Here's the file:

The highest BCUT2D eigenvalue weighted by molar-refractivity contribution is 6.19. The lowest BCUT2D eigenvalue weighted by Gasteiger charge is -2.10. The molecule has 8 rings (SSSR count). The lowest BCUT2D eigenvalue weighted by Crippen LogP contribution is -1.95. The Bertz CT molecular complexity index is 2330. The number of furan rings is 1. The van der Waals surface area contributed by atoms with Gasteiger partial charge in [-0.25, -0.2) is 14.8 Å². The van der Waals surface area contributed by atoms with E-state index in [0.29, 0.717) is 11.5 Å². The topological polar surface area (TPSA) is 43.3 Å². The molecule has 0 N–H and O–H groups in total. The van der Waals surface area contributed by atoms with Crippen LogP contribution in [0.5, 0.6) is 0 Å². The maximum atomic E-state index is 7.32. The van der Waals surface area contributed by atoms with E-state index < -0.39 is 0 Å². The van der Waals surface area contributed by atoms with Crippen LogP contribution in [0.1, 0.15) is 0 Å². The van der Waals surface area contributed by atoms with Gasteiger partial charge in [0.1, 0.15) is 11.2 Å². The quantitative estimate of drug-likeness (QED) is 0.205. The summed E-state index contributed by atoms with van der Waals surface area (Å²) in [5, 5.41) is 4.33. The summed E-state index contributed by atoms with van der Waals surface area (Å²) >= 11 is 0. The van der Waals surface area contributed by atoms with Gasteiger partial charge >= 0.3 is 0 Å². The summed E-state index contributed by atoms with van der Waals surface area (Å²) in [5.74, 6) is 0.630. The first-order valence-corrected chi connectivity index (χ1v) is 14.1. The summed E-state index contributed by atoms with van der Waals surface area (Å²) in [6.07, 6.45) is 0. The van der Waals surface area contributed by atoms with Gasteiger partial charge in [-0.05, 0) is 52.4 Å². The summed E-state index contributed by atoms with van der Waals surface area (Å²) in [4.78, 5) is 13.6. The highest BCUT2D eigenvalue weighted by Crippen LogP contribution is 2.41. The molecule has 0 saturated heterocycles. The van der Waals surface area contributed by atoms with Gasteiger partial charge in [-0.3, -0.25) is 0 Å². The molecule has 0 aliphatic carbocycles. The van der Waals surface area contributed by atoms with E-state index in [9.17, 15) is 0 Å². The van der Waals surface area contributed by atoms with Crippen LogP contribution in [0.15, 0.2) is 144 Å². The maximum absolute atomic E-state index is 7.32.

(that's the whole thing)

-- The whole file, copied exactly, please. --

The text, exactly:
The highest BCUT2D eigenvalue weighted by molar-refractivity contribution is 6.19. The lowest BCUT2D eigenvalue weighted by Gasteiger charge is -2.10. The molecule has 8 rings (SSSR count). The lowest BCUT2D eigenvalue weighted by Crippen LogP contribution is -1.95. The Bertz CT molecular complexity index is 2330. The number of furan rings is 1. The van der Waals surface area contributed by atoms with Gasteiger partial charge in [-0.25, -0.2) is 14.8 Å². The van der Waals surface area contributed by atoms with E-state index in [0.29, 0.717) is 11.5 Å². The topological polar surface area (TPSA) is 43.3 Å². The molecule has 0 N–H and O–H groups in total. The van der Waals surface area contributed by atoms with Crippen LogP contribution in [0.5, 0.6) is 0 Å². The maximum atomic E-state index is 7.32. The van der Waals surface area contributed by atoms with E-state index < -0.39 is 0 Å². The van der Waals surface area contributed by atoms with Crippen LogP contribution in [0.1, 0.15) is 0 Å². The van der Waals surface area contributed by atoms with Gasteiger partial charge in [0.1, 0.15) is 11.2 Å². The quantitative estimate of drug-likeness (QED) is 0.205. The summed E-state index contributed by atoms with van der Waals surface area (Å²) in [5, 5.41) is 4.33. The summed E-state index contributed by atoms with van der Waals surface area (Å²) >= 11 is 0. The van der Waals surface area contributed by atoms with Gasteiger partial charge >= 0.3 is 0 Å². The summed E-state index contributed by atoms with van der Waals surface area (Å²) in [5.74, 6) is 0.630. The first-order valence-corrected chi connectivity index (χ1v) is 14.1. The summed E-state index contributed by atoms with van der Waals surface area (Å²) in [6.07, 6.45) is 0. The van der Waals surface area contributed by atoms with Gasteiger partial charge in [-0.05, 0) is 52.4 Å². The summed E-state index contributed by atoms with van der Waals surface area (Å²) in [4.78, 5) is 13.6. The highest BCUT2D eigenvalue weighted by Crippen LogP contribution is 2.41. The molecule has 0 saturated heterocycles. The van der Waals surface area contributed by atoms with Gasteiger partial charge in [-0.3, -0.25) is 0 Å². The molecule has 0 aliphatic carbocycles. The van der Waals surface area contributed by atoms with E-state index in [9.17, 15) is 0 Å². The van der Waals surface area contributed by atoms with Crippen LogP contribution in [0.15, 0.2) is 144 Å². The maximum absolute atomic E-state index is 7.32.